In my devotions as of recent, I have been reading through the life of Joseph. He is an admirable example to us. Life did not always go for him, but he made the best of it and looked to the Lord in all of it. Today I want to look at some of his character attributes that contributed to his success.
1. Joseph was honest
For better and for worse, Joseph was his father Jacob’s favorite son. The Bible does not give much background as to why, but seeing he was the oldest son of Rachel, the woman he effectively served Laban 14 years for and whom he loved dearly, there would be some innate preference for Joseph. It wasn’t right for Jacob to show favorites, but his status as the oldest of Rachel’s children had to be a part of it.
As his father’s favorite or not, Joseph could be counted on to tell the truth. When his dad wanted someone to check on his children, Joseph was his first choice. When reading through Genesis, you find that a lot of Jacob’s children were rascals, to put it mildly. The way some of them deceived nations around them was downright appalling. In contrast, Joseph consistently told the truth. I believe that is the primary reason why Jacob enlisted him to check on his brothers.
Joseph’s honesty perhaps tip-toed into brutal honesty. He probably could have used more tact in telling his dream that essentially said he would rule over his family and they would bow down to him. In my opinion, I would chalk up his saying that to youthful ignorance. I seriously doubt he meant anything negative by it. We can all look back at times we said or did absolutely ridiculous things in our childhood that we wouldn’t dream of saying or doing as an adult. Even though he could have said it differently, the fact is that Joseph could be counted on to tell the truth.
2. Joseph was reliable and persevering
This attribute has a lot of similarities to the first but manifests itself differently. When Joseph’s brothers sold him as a slave to the Ishmaelites, he was taken to the land of Egypt, where Potiphar purchased him as a slave.
If any of us were in this position of not just living in a foreign country but also having to work as a slave there, most of us would input the minimum amount of effort just to get by. Humanly-speaking, he had no chance to succeed from this point on. He had no connections, no family, and no opportunity. However, he consistently did his job, and Potiphar noticed that God was blessing him on account of Joseph. He could be counted on to do his job. That’s why Potiphar put him in charge of his entire household.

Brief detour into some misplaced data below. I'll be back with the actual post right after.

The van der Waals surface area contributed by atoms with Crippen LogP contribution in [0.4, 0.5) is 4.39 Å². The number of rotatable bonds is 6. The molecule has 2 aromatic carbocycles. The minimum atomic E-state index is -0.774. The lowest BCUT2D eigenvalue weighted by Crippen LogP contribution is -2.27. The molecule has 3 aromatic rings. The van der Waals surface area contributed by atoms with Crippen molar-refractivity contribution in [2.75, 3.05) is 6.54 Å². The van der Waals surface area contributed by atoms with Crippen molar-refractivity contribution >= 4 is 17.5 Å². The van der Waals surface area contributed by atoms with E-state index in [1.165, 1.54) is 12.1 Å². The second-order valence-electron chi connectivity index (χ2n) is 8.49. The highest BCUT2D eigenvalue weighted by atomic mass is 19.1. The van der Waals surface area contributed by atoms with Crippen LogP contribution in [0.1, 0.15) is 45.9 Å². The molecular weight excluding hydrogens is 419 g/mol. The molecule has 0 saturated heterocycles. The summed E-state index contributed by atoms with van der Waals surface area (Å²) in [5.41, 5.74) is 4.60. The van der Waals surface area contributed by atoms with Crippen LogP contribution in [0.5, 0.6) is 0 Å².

Just as Joseph appeared to be getting somewhere, Potiphar’s wife lied about Joseph’s immoral attempt, which landed Joseph in prison. After coming that far, it would have been easy to quit, but Joseph didn’t. Instead, he adapted to this new, yet very unpleasant, situation. Soon enough, the jailer also effectively put him in charge of everything there.
The time came that Pharaoh threw his baker and butler in prison, and they both dreamed dreams that disturbed them. After Joseph interpreted their dreams and they were fulfilled accordingly, it took yet another 2 years before the butler remembered Joseph. Throughout all of this, the Bible tells us that the Lord was with Joseph. God made him to be able to succeed, adapt, and persevere in even the most seemingly hopeful of situations.
3. Joseph recognized God’s providence
In any given trial in Joseph’s life, he was unable to see the big picture. Although he tried to make the best of his time as a slave at Potiphar’s house and in the Egyptian jail, he couldn’t have predicted what would happen next.
After 2 additional years following his meeting the baker and butler and interpreting their dreams, Pharaoh dreamed a dream, and nobody could interpret it. The butler remembered Joseph, God miraculously revealed the dream’s interpretation to Joseph, and Joseph explained it to Pharaoh. The world would experience 7 years of exceptional harvests, but then it would be followed by 7 years of extreme famine. That meant they needed to prepare. And then Pharaoh immediately appointed him to oversee this project, making Joseph the top man in Egypt, second only to Pharaoh.
When the famine got worse and worse in Canaan, Joseph’s brothers came to buy food, and Joseph tested his brothers to see if they had changed over the long period of time. On his brothers’ second trip, Joseph revealed that he was their brother and told them to bring his father and the whole family to Egypt so that they could be provided for in this time of famine.
God worked all things together for good. He used the tragic situations of Joseph’s being thrown in a pit, sold into slavery, lied about and thrown into prison, and forgotten by the butler to save the known world and His chosen people from starvation. Years later, Joseph’s brothers wanted to apologize for their sinful actions towards him, but by this time in Joseph’s life, he saw the big picture.
He responded to his brothers in Genesis 50:20:
“But as for you, you meant evil against me; but God meant it for good, in order to bring it about as it is this day, to save many people alive.” (NKJV, Genesis 50:20)
God meant it for good. Those difficult times of having to persevere were preparing him for the day when he would be in charge of the largest empire in the world of that time. He recognized that God had sent him there for a purpose, and because God was with him, Joseph succeeded in all he did.
Like Joseph, we should seek to be honest; to be reliable and to persevere in the tasks in front of us, whether or not they seem inconsequential at the moment; and to recognize that God can and will use all things in our lives and work them together for His glory and our good.